Federal Emergency Powers in a Pandemic

President Trump has proven oddly reluctant to make full use of federal emergency powers during the coronavirus pandemic. The reasons for the delay are puzzling, given his enthusiasm for using emergency powers in other settings. Fortunately, the harm caused by his lackluster response to the coronavirus has been somewhat mitigated by the decentralized nature of the U.S. federal system for addressing epidemics. Where the federal government has faltered, state governments have stepped up to address the challenge with social distancing orders and stay-at-home orders. […]

Moving Beyond Cultural Nationalism: Communities as Claimants to Cultural Heritage

Inherent in the idea of cultural heritage as property—or, as it was previously known, cultural property—is the idea of ownership. All property has an owner. But in the context of cultural heritage, identifying that owner is a challenge. Is cultural heritage the property of all mankind, valuable because of what it teaches us about the collective human experience? Should nation-states be the guardians of the cultural heritage that comes from within their borders? Or is cultural heritage highly localized, the product and property of the specific community and culture that produces it? International law is still struggling to answer this question. […]

Pandemic Behind Bars: Prioritizing the Release of Elderly, Chronically Ill, and Recent Alleged Parole Offenders with Technical Violations in Anticipation of COVID-19’s Peak

Following the guidance of the Centers for Disease Control and Prevention (CDC), many individuals and families throughout America recently began practicing “social distancing” measures in an effort to slow transmission of the novel virus COVID-19. Many workplaces adopted “work from home” policies, and most school, college, and university systems prioritized sending students away from campus for the remaining semester. While these efforts to support families facing COVID-19 should be applauded, they fail to address the approximately two million people confined within the criminal justice system unable to adequately practice these measures. […]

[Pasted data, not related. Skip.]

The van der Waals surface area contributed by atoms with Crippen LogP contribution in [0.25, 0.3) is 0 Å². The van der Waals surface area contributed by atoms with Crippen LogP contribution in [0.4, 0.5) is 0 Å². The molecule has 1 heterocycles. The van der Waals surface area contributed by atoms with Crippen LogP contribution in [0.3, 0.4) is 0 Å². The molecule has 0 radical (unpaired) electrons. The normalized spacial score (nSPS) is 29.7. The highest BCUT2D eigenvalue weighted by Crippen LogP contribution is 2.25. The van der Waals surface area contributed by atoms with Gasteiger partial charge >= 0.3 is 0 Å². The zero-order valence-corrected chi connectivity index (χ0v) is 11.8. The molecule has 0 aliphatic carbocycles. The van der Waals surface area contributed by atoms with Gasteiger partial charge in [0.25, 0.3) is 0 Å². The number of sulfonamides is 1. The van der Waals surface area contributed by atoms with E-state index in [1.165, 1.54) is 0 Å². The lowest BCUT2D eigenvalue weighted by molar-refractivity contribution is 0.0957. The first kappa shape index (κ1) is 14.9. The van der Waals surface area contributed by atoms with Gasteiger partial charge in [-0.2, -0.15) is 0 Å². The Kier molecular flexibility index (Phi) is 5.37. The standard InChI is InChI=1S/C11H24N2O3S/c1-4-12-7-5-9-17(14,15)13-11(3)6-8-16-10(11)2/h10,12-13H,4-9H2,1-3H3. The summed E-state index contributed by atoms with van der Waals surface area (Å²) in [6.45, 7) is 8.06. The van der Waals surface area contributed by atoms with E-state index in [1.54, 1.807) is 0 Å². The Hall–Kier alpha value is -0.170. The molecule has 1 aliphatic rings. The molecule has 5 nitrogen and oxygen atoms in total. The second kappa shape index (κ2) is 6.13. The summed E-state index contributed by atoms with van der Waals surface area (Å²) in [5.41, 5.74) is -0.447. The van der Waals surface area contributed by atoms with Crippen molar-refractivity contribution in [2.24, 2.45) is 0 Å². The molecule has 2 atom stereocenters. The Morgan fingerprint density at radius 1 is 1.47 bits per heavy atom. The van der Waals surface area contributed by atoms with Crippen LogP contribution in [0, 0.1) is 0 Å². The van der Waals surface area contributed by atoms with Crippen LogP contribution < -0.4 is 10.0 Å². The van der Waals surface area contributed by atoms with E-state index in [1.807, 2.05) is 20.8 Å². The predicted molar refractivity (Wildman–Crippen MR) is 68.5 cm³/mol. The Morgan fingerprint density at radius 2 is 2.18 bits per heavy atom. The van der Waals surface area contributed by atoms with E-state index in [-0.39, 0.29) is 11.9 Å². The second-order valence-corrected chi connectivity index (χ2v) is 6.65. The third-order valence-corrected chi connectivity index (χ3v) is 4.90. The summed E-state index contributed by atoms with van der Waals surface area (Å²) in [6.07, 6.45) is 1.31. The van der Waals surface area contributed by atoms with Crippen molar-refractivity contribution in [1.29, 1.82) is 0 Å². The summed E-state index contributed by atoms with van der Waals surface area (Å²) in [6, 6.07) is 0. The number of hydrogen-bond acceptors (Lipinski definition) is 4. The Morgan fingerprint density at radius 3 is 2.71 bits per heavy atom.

Searching for Buried Treasure Abroad: How Better International Cooperation Can Help Decrease Internet Piracy (Part I of II)

The pirates of the 21st century plunder more than the pirates of the 18th century ever did. Copying and distributing content worth billions of dollars online, modern-day pirates cost movie studios, music companies, and content creators an astronomical amount of money. While Internet pirates have traded in their cutlasses and ships for keyboards and high-definition […]

Reversing Executive Action: A Case Study of Bush’s EO 13233

Reversing Executive Action: A Case Study of Bush’s EO 13233 By: Darina Shtrakhman[*] In his first months in office, President Donald Trump has used executive action in a multitude of policy areas. He instituted a ban on entry into the United States from seven Muslim-majority countries for ninety days, elevated his chief political strategist to […]

Does the First Amendment Protect Your Ballot Selfie?

Does the First Amendment Protect Your Ballot Selfie? By: [*] Do voters have a First Amendment right to take ballot selfies? In the 2016 presidential election, it was illegal in eighteen states for voters to take photos with their completed ballots.[1] Some of these laws are over 100 years old.[2] In this post, I consider […]

A World Without Chevron: Implications of Gorsuch’s Likely Confirmation

A World Without Chevron: Implications of Gorsuch’s Likely Confirmation By: [*] Soon, we may be living in “a world without Chevron.“[2] If confirmed for the Supreme Court, Judge Neil Gorsuch could spark a sea change in administrative law by overturning Chevron, the doctrine under which courts afford deference to an administrative agency’s reasonable interpretation of […]